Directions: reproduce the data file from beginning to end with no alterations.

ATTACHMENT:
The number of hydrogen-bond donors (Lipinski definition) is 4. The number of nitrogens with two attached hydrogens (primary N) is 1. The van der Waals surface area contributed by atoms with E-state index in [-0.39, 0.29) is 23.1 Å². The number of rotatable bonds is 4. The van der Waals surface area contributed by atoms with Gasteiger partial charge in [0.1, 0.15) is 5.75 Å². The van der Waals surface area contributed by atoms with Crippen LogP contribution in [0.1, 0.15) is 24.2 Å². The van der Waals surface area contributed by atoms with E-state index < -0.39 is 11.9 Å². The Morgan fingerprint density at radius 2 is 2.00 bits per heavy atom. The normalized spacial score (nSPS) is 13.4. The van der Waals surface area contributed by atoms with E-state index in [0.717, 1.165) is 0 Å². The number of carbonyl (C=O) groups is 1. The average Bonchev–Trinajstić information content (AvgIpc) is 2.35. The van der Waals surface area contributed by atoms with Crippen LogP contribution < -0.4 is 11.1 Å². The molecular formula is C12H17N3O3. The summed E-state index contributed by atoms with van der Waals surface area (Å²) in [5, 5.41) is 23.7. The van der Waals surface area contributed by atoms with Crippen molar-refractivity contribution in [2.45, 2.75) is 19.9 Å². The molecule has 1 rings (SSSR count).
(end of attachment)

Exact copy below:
The number of hydrogen-bond donors (Lipinski definition) is 4. The number of nitrogens with two attached hydrogens (primary N) is 1. The van der Waals surface area contributed by atoms with E-state index in [-0.39, 0.29) is 23.1 Å². The number of rotatable bonds is 4. The van der Waals surface area contributed by atoms with Gasteiger partial charge in [0.1, 0.15) is 5.75 Å². The van der Waals surface area contributed by atoms with Crippen LogP contribution in [0.1, 0.15) is 24.2 Å². The van der Waals surface area contributed by atoms with E-state index < -0.39 is 11.9 Å². The Morgan fingerprint density at radius 2 is 2.00 bits per heavy atom. The normalized spacial score (nSPS) is 13.4. The van der Waals surface area contributed by atoms with E-state index in [0.717, 1.165) is 0 Å². The number of carbonyl (C=O) groups is 1. The average Bonchev–Trinajstić information content (AvgIpc) is 2.35. The van der Waals surface area contributed by atoms with Crippen LogP contribution < -0.4 is 11.1 Å². The molecular formula is C12H17N3O3. The summed E-state index contributed by atoms with van der Waals surface area (Å²) in [5, 5.41) is 23.7. The van der Waals surface area contributed by atoms with Crippen molar-refractivity contribution in [2.45, 2.75) is 19.9 Å². The molecule has 1 rings (SSSR count).